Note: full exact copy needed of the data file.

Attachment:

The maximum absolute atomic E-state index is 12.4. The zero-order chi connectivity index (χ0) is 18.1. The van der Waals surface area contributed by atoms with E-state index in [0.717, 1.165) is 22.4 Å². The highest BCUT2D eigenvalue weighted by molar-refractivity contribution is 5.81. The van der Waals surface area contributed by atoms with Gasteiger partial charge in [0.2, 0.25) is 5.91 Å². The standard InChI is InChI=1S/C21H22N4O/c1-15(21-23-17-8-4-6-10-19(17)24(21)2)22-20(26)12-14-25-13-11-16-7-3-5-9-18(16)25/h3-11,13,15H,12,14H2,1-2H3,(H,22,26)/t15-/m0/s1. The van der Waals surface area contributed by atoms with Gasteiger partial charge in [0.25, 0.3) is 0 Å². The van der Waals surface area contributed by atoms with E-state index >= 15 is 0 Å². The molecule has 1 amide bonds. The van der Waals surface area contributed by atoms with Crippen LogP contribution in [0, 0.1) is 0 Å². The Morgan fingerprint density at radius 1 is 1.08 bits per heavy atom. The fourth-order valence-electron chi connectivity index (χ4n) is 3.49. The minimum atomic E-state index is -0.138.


The maximum absolute atomic E-state index is 12.4. The zero-order chi connectivity index (χ0) is 18.1. The van der Waals surface area contributed by atoms with E-state index in [0.717, 1.165) is 22.4 Å². The highest BCUT2D eigenvalue weighted by molar-refractivity contribution is 5.81. The van der Waals surface area contributed by atoms with Gasteiger partial charge in [0.2, 0.25) is 5.91 Å². The standard InChI is InChI=1S/C21H22N4O/c1-15(21-23-17-8-4-6-10-19(17)24(21)2)22-20(26)12-14-25-13-11-16-7-3-5-9-18(16)25/h3-11,13,15H,12,14H2,1-2H3,(H,22,26)/t15-/m0/s1. The van der Waals surface area contributed by atoms with Gasteiger partial charge in [0.25, 0.3) is 0 Å². The van der Waals surface area contributed by atoms with E-state index >= 15 is 0 Å². The molecule has 1 amide bonds. The van der Waals surface area contributed by atoms with Crippen LogP contribution in [0, 0.1) is 0 Å². The Morgan fingerprint density at radius 1 is 1.08 bits per heavy atom. The fourth-order valence-electron chi connectivity index (χ4n) is 3.49. The minimum atomic E-state index is -0.138.